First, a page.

There are many protocols for rehabilitation following surgery for an Achilles tendon tear. Most surgeons use some protection including walking boots or splints, but also start early motion. Studies have demonstrated that motion can be started immediately following surgery, but protection is needed while walking. In patients at higher risk for complications, immobilisation with a cast may be continued for several weeks or longer.
In general, most patients return to walking in 4-6 weeks, strengthening after about 8 weeks, and exercising at 3 months. Most patients who are athletes do not return to their sport for about 6 months, and many can take longer to fully recover from Achilles surgery.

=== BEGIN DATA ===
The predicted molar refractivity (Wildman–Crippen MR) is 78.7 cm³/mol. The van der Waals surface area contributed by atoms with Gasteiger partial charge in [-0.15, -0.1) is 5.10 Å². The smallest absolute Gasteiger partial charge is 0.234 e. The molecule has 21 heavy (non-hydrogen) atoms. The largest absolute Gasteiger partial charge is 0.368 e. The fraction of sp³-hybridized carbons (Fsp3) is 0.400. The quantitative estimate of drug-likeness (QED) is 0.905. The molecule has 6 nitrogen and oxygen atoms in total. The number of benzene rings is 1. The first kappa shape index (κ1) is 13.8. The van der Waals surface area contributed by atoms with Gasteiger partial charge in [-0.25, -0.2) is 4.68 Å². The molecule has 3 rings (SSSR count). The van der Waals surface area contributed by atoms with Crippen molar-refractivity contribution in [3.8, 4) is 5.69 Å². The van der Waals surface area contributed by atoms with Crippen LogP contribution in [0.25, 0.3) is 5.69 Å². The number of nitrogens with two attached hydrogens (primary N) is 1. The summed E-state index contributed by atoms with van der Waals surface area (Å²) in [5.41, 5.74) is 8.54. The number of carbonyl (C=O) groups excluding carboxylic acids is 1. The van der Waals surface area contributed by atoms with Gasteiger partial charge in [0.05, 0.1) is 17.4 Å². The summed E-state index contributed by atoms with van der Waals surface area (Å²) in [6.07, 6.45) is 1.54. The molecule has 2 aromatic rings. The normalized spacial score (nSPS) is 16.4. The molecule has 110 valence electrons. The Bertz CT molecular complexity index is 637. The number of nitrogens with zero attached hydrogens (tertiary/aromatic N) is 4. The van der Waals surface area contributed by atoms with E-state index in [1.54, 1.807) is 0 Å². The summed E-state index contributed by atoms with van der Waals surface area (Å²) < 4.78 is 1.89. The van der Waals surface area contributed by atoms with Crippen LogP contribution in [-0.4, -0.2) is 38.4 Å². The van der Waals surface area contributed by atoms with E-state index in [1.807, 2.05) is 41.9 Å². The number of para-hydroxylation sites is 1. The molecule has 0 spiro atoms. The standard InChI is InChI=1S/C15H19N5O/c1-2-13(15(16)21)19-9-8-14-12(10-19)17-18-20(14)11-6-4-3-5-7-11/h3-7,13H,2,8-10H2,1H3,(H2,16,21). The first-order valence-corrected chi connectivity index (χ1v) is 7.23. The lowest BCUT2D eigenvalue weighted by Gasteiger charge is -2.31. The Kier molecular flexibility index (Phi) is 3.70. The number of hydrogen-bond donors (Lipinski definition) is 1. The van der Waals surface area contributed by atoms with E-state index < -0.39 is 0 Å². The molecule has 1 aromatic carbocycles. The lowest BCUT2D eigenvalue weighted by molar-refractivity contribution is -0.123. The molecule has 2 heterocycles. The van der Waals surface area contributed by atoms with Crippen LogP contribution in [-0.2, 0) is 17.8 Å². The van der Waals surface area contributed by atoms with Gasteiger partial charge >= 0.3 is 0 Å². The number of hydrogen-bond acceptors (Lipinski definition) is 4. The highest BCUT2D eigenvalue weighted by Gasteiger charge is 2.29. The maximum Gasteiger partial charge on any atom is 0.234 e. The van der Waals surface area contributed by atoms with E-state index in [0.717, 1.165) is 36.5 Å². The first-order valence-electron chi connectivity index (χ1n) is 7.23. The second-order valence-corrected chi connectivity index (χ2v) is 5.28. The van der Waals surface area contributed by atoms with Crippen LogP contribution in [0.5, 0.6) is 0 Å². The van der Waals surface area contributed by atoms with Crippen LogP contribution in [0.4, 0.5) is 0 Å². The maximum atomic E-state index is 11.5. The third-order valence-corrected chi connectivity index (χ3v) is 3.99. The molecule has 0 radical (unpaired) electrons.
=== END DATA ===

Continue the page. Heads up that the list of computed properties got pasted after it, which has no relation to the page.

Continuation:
For successful healing after surgery it is important to have good blood-flow through the Achilles. Blood pooling is common unless the leg is kept elevated, this is especially important for the first few weeks after surgery, so it will be important for Meszaros to keep this in mind. Promoting ACTIVE blood-flow through the area and preventing the stagnation of blood in the area after surgery is important and probably the single most important point regarding healing of the actual tendon.
Immediately after surgery and for the next 3-4 weeks Meszaros should keep the leg elevated almost constantly. if the leg is lowered, even for a brief moment, the blood will flow down to the foot and could start to feel ‘full’. So getting the foot higher than the heart is very important to ensure the blood doesn’t pool in the foot. This could cause problems in the hip later, just due to the angle and inactivity through the joint, it is hard to minimise this effect on the body. Sleeping with several pillows under his leg will help Meszaros keep the leg elevated during sleep. Getting good sleep is very important, so much heeling is acheived during sleep, self-hypnosis to get to sleep is a great way of trying to avoid pain killers, it can also help with blood circulation.